Use this URL to cite or link to this record in EThOS: https://ethos.bl.uk/OrderDetails.do?uin=uk.bl.ethos.802190
Title: Multi-taxa functional diversity in UK plantation forests
Author: Godsman, Kirsty
Awarding Body: Edge Hill University
Current Institution: Edge Hill University
Date of Award: 2020
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Abstract:
Anthropogenic pressures are leading to biodiversity loss on a global scale at a rate that is comparable to that of historic mass extinctions and this threatens the functioning of stable and healthy ecosystems. Forests play a major role in supporting biodiversity, however, deforestation continues to occur at an alarming rate. It is increasingly recognised that plantations can have a role in supporting biodiversity and delivering many of the ecosystem functions of natural woodland and sustainable forest management guidelines have been developed to ensure this. However, the evidence base for these guidelines is limited and further research is required. A multi-taxa approach is needed to make effective, informed decisions on the management of habitats for biodiversity conservation. Further, functional ecology has the potential to improve our understanding of the mechanisms underlying ecosystem change since it more directly relates to response to environmental gradient and ecosystem functioning. This study explores multi-taxa (vascular plant, moss, carabid and spider) functional and taxonomic diversity across 40 study plots of typical forests in order to assess the ability of these forests to support biodiversity throughout the forest harvest cycle and over the long-term. Common forest types, including non-native plantation, native plantation and native forest, were found to have a role in supporting biodiversity, including species of conservation concern. However, this varied in Sitka spruce forests, with closed-canopy stages of the forest harvest cycle supporting less diverse communities. In addition, long-term declines in diversity were detected in all forest types, but this varied with taxonomic group. Overall, canopy tree species was not as important as stand structure or location in determining community composition and diversity, suggesting that alternative management could be implemented to improve a forest’s ability to support biodiversity.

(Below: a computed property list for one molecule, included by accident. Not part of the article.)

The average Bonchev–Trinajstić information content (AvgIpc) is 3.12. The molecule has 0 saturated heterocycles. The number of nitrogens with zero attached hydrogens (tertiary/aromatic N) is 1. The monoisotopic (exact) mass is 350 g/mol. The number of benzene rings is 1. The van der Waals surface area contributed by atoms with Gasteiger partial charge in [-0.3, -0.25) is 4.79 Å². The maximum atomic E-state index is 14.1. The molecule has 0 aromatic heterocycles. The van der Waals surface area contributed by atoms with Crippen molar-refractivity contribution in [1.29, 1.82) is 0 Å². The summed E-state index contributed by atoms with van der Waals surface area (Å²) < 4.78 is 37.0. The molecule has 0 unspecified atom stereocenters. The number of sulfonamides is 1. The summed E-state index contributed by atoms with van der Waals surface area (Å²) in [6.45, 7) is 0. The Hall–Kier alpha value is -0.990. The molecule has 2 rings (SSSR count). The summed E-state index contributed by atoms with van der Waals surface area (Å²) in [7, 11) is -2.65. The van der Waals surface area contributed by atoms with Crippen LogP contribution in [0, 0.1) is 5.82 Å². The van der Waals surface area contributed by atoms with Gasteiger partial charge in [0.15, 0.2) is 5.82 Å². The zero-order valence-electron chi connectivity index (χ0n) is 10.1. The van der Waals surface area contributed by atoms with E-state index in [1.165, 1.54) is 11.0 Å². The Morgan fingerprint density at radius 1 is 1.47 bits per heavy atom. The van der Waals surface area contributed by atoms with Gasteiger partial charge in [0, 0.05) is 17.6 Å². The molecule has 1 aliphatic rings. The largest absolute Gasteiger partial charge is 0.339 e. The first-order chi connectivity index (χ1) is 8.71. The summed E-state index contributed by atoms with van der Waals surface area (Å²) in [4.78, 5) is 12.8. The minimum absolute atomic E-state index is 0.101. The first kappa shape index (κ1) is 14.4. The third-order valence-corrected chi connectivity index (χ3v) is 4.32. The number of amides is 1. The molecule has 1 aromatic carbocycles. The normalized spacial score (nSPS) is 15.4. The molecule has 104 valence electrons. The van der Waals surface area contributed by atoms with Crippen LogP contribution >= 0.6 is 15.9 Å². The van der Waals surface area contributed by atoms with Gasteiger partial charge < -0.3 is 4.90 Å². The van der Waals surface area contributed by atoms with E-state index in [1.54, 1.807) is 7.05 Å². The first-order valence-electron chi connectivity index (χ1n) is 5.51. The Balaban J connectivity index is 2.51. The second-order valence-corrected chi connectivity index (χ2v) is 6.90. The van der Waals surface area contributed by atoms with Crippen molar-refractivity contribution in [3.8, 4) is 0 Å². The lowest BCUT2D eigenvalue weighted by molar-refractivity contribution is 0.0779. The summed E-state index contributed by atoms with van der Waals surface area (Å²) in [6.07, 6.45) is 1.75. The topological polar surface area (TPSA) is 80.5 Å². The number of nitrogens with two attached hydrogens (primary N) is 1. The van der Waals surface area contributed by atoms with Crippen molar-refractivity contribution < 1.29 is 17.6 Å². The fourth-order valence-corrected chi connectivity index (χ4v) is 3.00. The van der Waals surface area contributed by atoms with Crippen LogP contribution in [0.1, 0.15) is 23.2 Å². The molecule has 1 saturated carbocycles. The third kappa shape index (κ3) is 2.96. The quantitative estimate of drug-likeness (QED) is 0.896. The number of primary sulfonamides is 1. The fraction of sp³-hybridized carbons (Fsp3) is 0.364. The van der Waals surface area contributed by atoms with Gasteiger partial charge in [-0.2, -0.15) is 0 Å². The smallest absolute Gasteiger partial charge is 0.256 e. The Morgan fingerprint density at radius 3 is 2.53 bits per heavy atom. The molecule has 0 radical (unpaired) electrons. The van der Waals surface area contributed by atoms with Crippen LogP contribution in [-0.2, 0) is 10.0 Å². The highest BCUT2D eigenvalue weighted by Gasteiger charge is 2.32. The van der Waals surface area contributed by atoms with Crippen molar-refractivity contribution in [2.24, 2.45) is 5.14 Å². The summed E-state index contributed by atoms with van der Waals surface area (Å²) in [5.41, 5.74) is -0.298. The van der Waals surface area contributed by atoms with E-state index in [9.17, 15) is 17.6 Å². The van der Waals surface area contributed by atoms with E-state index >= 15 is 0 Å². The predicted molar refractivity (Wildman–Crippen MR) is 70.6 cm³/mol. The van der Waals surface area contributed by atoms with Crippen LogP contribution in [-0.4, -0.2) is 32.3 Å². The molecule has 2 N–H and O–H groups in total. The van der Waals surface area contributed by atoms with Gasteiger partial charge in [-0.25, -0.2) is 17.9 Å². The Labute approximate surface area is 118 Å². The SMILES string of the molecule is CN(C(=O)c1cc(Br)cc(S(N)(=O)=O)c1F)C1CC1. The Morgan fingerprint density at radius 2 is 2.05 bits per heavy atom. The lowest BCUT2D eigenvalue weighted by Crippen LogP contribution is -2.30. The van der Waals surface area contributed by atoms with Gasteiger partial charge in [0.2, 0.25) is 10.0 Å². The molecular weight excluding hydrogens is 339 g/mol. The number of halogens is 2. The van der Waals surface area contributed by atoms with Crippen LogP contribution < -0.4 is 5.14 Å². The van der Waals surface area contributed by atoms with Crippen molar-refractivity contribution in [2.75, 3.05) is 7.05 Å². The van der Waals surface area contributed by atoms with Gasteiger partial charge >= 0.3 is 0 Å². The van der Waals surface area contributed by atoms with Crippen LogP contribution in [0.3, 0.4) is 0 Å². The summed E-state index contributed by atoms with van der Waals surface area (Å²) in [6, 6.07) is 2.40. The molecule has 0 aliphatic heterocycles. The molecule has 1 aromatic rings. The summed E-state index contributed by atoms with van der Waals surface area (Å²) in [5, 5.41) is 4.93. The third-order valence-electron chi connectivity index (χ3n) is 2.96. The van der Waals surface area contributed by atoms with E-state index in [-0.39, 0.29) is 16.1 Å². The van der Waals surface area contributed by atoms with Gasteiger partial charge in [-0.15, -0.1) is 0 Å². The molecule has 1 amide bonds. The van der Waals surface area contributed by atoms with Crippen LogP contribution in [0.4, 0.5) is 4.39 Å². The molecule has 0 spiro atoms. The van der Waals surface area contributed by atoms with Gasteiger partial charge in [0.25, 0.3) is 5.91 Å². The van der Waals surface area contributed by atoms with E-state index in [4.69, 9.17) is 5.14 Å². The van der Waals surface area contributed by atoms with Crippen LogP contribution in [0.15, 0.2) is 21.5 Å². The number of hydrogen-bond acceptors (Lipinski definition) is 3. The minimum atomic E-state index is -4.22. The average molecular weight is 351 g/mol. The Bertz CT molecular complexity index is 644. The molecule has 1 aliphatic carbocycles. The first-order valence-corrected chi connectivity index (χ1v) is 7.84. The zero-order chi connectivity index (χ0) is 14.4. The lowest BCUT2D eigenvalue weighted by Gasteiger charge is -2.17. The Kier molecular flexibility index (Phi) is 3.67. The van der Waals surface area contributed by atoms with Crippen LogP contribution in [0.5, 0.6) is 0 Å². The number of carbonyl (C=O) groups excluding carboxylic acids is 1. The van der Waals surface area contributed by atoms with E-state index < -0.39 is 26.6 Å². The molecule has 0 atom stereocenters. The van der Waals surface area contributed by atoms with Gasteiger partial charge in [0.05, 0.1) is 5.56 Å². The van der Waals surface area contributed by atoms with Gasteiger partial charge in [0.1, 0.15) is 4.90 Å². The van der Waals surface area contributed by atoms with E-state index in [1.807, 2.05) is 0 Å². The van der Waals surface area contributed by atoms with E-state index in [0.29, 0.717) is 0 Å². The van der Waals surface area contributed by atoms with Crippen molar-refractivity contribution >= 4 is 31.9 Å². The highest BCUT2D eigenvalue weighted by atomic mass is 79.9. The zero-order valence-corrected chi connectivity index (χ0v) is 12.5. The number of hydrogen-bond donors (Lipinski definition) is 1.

Supervisor: Oxbrough, Anne ; Strode, Clare ; Barsoum, Nadia Sponsor: Scottish Forestry Trust
Qualification Name: Thesis (Ph.D.) Qualification Level: Doctoral
EThOS ID: uk.bl.ethos.802190  DOI: Not available
Keywords: Forest ; Plantation ; Sustainable forest management ; Vascular plant ; Moss ; Carabid ; Spider ; Multi-taxa ; Functional ecology
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